Sue Keith: Absolutely. So I think we all know whether it be from ongoing media coverage or the fact that every restaurant you go to is still really understaffed. Just last week, I went to I met a client for lunch and the bartender was the waiter for the entire restaurant. So we continue to have record low unemployment, although, you know, according to Jay Powell, it’s creeping up a little bit. And businesses continue to struggle to find hourly workers. And the key word in what I just said is hourly. So let’s call that economy number one. However, the story is really different for corporate employees, so what I’ll call economy number two. So it’s in the corporate world, as I think we’ve all heard, we continue to see hiring freezes, ongoing layoffs, which we actually first started seeing in late 2022 and got really bad last year. So we’re talking about about 18 months still happening and still this kind of contraction, if you will, in the market. So unfortunately, marketing has taken a lot of the brunt of it. As one CMO said to me recently, you know, when the CFO starts looking for ways to cut expenses, marketing is the first stop in her journey. And sadly, I can’t say the number of really talented marketers our team meets every day who can’t find a job. You know, it’s been months and they apply for jobs and they see there’s 500 other, their friends also applying for the same job. And so it’s been a really tough environment and a prolonged tough environment for job seekers.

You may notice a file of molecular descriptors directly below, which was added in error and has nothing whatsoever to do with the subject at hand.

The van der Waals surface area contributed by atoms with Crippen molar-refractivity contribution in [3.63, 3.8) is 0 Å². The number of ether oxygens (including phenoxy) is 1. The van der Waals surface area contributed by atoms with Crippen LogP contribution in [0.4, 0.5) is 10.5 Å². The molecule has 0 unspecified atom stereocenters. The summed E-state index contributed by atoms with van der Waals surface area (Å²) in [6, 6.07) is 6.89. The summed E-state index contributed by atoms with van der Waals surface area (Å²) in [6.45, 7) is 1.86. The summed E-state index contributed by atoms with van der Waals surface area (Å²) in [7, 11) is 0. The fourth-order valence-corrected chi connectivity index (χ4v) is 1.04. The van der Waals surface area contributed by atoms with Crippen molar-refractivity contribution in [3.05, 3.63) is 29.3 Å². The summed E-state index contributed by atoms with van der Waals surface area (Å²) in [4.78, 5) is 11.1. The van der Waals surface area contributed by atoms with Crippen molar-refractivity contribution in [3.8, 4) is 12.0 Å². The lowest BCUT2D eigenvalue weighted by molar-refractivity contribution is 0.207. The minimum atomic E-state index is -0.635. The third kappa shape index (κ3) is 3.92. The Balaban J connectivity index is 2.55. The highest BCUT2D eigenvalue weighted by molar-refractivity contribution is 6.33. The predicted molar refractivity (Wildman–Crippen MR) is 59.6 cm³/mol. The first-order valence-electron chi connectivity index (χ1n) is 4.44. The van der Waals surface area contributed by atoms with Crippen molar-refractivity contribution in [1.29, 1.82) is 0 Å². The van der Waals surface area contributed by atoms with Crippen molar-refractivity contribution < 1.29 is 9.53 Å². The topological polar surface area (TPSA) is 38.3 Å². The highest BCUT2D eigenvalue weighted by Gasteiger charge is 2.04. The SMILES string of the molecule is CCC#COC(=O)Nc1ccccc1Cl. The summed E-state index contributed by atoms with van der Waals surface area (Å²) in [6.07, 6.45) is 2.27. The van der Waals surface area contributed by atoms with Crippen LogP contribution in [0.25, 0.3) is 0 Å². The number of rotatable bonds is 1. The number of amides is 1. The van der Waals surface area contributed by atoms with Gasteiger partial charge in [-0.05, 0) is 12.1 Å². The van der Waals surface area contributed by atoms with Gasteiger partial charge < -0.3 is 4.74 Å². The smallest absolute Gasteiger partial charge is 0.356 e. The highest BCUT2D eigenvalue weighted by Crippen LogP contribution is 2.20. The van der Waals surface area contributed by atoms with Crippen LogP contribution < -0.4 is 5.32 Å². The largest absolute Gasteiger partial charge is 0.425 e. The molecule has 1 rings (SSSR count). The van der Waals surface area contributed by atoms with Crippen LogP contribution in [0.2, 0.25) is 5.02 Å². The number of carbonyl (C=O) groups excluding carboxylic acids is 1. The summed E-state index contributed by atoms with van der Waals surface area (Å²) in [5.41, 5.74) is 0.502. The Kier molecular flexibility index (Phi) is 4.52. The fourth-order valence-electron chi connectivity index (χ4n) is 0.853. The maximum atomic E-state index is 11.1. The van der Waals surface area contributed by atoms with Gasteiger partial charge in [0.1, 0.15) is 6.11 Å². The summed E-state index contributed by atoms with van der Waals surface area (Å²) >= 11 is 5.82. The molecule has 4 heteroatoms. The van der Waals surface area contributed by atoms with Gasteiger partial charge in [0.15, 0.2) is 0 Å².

Greg Kihlstrom: Yeah, yeah. And so building on that, another term that I mentioned at the top of the show, the great hesitation, something that you had mentioned before. We’ve recently been through the great resignation, now we’re talking great hesitation with companies increasingly hesitant to commit to full-time hires, opting instead for flexible staffing. What are some of the key factors contributing to this cautious approach that companies are taking towards full-time employees?